Archive for xenolinguistics

Fractal Signifiers: Lacan and Psychedelics?

Posted in Pure Theory with tags , , , , , , , , , , , , on August 9, 2008 by Bonni Rambatan

Image credit: (c) Jock Cooper

I recently got back in touch via Facebook with an old acquaintance, Diana Slattery (of Glide and The Maze Game). Her xenolinguistics research on “language in the psychedelic sphere” has inspired me to ponder about basically the same thing, or a more Lacanian version thereof: what happens to the Borromean rings in a state of “high”? A more practical question would be: Of what is the image above a signifier? For when one experiences actual psychedelic experience, reality as such dissolves — one enters a completely different realm of the Symbolic.

Reducing psychedelic experience to mere neurochemical reactions are but a premature response. Seeing all the theories around altered states of consciousness as the source of creativity and even language (Terence McKenna’s famous “stoned ape” hypothesis), I would argue that a psychoanalytic venture into the realm of psychedelics may prove to be a very productive research. I am not a naive idiot and believe right away those hypotheses without reading further, of course, but does the mere fact that people make those hypotheses in first place not speak volumes about the nature of psychedelic experiences? And when one takes into account Lacan’s theory of art and literature being a symptom as the fourth ring (synthome) that binds the three other Borromean rings together even in the case of Symbolic foreclusion (recall his reading of James Joyce in the later seminars), how should we read the dissolution of “common sense” reality under the effect of hallucinogens apropos the rings of Lacan? Furthermore, if we are to talk about the actual “entheogenic” — literally “God inside” — experience, does this not coincide with Lacan’s notion of the non-phallic sexuality of mystics?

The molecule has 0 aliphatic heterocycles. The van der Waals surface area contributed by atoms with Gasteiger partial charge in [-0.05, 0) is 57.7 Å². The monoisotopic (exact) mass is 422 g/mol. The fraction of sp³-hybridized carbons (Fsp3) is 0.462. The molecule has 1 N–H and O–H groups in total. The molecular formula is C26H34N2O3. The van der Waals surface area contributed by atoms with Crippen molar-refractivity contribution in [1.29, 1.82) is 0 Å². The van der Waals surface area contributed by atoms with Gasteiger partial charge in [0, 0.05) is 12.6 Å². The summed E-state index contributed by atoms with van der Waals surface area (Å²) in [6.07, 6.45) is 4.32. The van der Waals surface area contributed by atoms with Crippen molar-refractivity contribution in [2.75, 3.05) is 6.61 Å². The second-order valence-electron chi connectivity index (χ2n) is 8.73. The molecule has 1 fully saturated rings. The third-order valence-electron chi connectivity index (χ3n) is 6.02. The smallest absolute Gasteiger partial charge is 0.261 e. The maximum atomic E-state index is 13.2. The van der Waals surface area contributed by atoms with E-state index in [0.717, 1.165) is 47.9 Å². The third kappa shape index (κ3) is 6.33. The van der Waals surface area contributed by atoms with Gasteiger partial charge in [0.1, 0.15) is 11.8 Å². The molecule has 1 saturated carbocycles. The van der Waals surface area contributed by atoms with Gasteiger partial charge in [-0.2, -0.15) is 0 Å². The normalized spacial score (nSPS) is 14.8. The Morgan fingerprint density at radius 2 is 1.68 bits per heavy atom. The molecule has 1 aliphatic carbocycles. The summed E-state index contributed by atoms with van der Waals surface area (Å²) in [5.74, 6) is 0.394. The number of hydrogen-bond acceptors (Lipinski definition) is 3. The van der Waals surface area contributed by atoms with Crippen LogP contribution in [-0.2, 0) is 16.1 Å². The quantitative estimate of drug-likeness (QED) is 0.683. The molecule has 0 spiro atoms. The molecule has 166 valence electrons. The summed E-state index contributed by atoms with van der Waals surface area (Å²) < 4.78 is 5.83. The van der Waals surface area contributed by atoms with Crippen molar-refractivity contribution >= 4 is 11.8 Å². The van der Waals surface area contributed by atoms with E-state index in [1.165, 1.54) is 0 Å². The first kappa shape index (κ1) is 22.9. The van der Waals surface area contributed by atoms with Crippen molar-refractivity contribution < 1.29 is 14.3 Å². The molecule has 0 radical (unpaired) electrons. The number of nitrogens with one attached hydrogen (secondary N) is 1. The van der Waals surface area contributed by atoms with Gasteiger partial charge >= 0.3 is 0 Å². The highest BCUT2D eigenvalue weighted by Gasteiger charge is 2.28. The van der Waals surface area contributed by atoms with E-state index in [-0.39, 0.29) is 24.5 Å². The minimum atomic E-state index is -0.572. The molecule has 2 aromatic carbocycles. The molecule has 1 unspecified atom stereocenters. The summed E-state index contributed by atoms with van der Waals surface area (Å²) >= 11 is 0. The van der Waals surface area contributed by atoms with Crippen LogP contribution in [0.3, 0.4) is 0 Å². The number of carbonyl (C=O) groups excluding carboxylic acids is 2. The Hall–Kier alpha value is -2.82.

I am not a new age fan or a pseudo-quantum-physicist celebrating altered states of consciousness with trippy fractal visions as the ultimate harbinger of nature’s true reality. I do suspect, however, that this xenolinguistic venture of psychoanalysis could help understand better how desire evolves. As the unconscious reveals so much of our desires, who knows what the altered states of consciousness may reveal? Perhaps it is here that we are to make meaning of Timothy Leary’s 8-Circuit Model of Consciousness in a psychoanalytic sense — digging up into the possibilities of transcendent mystical experiences instead of down into the vaults of primal instincts.